Along with the rest of the national and international community, you’ve probably been following the path of destruction wrought by COVID-19 — most commonly called by its colloquial name coronavirus. And you’ve probably been taking as many CDC recommended precautionary measures as you can. Personally, I’m going through hand creme at an alarming rate thanks to all the soap and hot water my hands have seen in the last week. That’s a very small unintended consequence.  But there are much more damaging unintended consequences that come from staying home and staying safe. The consequence that looms largest is stress eating.

Vaccination Card

Stocking Up

If you’re like me, you’ve probably seen footage on the news, pics on social media, or personally experienced the empty aisles of local grocers and supermarkets. Last night, I thought this was all a bit alarmist. I wasn’t worried about stocking up on much of anything. Then, this morning I hopped on Amazon Fresh to order groceries for the upcoming week … and ran headfirst into a wall of ‘Out of Stock’ labels. When I finally pulled together enough food to fill my virtual cart, I found out that the soonest available delivery slot was 3 days out! Now all that mounting evidence I’d been blissfully ignoring has become more concrete. We’re filling our pantries, freezers, and fridges. We’re stocking up so that we can sit out this pandemic in the safety of our homes. And it’s stressful!

Stocking Up

Stress Eating

The staff writer at the Mayo Clinic states that some of our “strongest food cravings hit [when we’re at our] weakest point emotionally” ( 2020). No matter how sanguine you feel with regard to your odds of contracting coronavirus, you are still facing stressors that impact you on several levels.

Environmental Changes
    • If you normally work in an office — or any location outside your house — and are now working from home, you are dealing with the stress of a change in environment. Sure, your home is a place of security and comfort, but when you’re suddenly sitting at your kitchen table pounding out emails, fielding conference calls, and struggling to maintain focus, you get stressed.
    • If you normally work from home, you still face the stress from a change in environment. The change I’m talking about here is in how you relate to your environment. Suddenly, staying at home feels isolating. You don’t want to head to Starbucks for a vanilla almond milk latte, you don’t feel like window-shopping at the mall, and stepping out for a mani/pedi couldn’t sound less like pampering at this point. Your home is safe, but you’re stuck there and that’s stressful.
Emotional Overload
    • If you aren’t in the best health, you are probably experiencing a heightened level of concerned awareness over every sniffle and cough. Or you may be full of vim & vigor, but you have a family member or friend who isn’t, your heightened level of concern for their safety brings with it even more stress.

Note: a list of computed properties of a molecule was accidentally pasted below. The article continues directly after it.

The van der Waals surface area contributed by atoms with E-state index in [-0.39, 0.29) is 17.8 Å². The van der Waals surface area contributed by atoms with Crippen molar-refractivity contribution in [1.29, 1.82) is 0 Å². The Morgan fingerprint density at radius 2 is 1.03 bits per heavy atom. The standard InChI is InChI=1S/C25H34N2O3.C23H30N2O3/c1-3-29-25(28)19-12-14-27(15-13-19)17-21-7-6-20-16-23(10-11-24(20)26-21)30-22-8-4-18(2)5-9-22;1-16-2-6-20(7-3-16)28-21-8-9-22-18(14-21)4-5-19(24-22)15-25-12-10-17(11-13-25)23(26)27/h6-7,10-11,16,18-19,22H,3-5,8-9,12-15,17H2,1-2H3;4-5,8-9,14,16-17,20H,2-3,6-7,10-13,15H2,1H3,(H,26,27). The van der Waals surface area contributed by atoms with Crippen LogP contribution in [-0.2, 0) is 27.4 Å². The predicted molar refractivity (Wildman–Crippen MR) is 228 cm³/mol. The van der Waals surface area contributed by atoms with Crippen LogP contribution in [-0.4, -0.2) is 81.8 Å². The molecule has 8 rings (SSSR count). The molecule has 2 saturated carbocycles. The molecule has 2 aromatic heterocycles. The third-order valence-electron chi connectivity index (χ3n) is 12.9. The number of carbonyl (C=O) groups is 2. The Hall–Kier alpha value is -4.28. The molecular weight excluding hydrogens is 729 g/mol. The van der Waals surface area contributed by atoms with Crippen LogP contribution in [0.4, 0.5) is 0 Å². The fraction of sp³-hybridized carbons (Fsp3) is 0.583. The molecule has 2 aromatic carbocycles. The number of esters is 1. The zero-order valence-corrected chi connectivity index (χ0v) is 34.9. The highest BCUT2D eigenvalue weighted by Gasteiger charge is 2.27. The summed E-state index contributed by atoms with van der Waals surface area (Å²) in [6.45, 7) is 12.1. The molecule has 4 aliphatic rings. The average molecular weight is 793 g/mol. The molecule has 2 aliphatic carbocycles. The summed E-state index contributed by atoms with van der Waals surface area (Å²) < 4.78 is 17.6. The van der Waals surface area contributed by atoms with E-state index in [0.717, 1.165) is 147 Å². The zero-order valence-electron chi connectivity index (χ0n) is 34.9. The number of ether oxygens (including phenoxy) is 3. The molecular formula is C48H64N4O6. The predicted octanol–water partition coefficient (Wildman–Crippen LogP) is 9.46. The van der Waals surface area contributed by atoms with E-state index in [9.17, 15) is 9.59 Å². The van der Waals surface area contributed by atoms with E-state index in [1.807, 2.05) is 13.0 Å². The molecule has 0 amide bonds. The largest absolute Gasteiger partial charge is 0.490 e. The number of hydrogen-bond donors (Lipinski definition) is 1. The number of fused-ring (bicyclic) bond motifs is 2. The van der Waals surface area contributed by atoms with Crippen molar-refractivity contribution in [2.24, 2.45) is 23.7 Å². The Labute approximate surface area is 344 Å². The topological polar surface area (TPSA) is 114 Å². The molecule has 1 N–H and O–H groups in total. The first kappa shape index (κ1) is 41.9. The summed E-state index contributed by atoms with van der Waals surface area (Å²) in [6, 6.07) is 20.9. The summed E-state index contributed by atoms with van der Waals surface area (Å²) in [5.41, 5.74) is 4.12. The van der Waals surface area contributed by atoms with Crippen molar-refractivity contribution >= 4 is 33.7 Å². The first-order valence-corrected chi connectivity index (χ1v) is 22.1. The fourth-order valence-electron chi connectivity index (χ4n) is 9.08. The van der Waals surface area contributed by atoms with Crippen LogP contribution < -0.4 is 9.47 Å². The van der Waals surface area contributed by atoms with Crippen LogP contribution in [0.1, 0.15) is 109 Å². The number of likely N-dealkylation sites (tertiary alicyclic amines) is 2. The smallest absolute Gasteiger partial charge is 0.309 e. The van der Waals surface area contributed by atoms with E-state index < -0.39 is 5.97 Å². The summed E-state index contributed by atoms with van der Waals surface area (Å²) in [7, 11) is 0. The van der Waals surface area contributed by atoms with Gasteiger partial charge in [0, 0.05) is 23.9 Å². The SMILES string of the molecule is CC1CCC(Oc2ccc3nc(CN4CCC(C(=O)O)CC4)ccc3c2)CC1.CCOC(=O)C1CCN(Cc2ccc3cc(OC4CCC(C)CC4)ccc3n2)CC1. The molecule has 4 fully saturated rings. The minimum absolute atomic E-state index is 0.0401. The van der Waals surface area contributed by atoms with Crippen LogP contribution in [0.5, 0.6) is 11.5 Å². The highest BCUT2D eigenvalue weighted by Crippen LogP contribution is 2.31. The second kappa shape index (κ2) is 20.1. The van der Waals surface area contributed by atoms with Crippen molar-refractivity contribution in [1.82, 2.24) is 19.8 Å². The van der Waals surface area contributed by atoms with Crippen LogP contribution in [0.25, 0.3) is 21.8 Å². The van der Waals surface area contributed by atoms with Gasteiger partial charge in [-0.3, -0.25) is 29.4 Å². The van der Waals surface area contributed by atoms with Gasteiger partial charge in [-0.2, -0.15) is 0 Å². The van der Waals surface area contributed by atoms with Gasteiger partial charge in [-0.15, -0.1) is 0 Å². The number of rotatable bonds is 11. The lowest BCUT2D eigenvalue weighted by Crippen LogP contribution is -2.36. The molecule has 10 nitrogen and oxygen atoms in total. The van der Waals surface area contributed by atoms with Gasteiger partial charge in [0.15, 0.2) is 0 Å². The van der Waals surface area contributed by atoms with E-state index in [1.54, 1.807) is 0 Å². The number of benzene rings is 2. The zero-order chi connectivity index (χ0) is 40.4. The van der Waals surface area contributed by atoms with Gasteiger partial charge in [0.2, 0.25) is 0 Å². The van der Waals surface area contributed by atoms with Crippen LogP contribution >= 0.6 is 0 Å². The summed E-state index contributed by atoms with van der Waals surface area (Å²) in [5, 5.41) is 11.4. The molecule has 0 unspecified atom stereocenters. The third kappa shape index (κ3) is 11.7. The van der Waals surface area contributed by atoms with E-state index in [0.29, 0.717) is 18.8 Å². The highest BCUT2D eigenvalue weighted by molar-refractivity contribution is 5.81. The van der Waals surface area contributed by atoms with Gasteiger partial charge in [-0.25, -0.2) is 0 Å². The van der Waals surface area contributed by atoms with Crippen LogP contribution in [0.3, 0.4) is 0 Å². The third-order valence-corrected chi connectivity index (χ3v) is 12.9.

• If you are in the very pink of health, and so are all your loved ones, there is still an emotional overload to face. Every news broadcast and article detailing the deaths caused by coronavirus carries a sense of sadness and instability. We may not know the people who’ve died, but that doesn’t mean we don’t care.

These internal and external stressors affect each of us differently. However, we’re all bound to feel a deepening concern as the death toll rises. So we close ourselves off in our houses with our fully stocked larders. And in so doing, we make it incredibly easy to stuff our feelings down by stress eating.

Unhealthy Eating

Healthy Coping Strategies

Stress eating doesn’t need to get the best of us though. There are some very simple means to combat stress eating by employing healthy coping strategies. The best way to avoid giving in to the anxiety driving our hunger is to stay in the present moment. This means you aren’t worrying about all the ‘what ifs’ related to the coronavirus. Ground yourself by practicing a little mindfulness. Here are some variations of mindfulness you can try:


Close your eyes. Center your mental focus on your breath. As you slowly inhale, calmly count to 4. Hold your breath for 1 beat, then slowly exhale using the same 4 count. Repeat this process until the stress retreats.

Sensory Grounding

Choose something sensory that you find calming — it could be the smell of ginger lemon tea, the feel of cool silk, or the sound of songbirds in your garden. Close your eyes as you engage fully with that sensation. Mentally describe how it feels to yourself in the present moment. Allow yourself to simply experience these feelings. When you open your eyes, you’ll feel that your lungs are no longer locked in a cage of anxiety. You can breathe freely once more.


Choose a quiet spot in your house, turn down the lights, and sit comfortably in front of a lighted candle. Begin by focusing on the candle flame as you inhale and exhale slowly. When the flame is firmly fixed in your vision, close your eyes. Hold the image of the flame against your eyelids as you breathe. Concentrate on the slowly shifting yellows of the flickering flame. Let everything else fall away. When your brain has stopped trying to intrude with all its worries, open your eyes.


The Takeaway

No one can see into the future to predict the total impact and end result of COVID-19. Instead, we are all hostages of the unknown. But that doesn’t mean we need to be victims of that unknown, too. While environmental and emotional stressors may have us at our lowest, we don’t need to add the damaging physical/psychological effects of stress eating. Instead, we can overcome the magnetism of our refrigerator by practicing a little mindfulness.

For more tips on coping, check out the CDC’s page Manage Anxiety & Stress.


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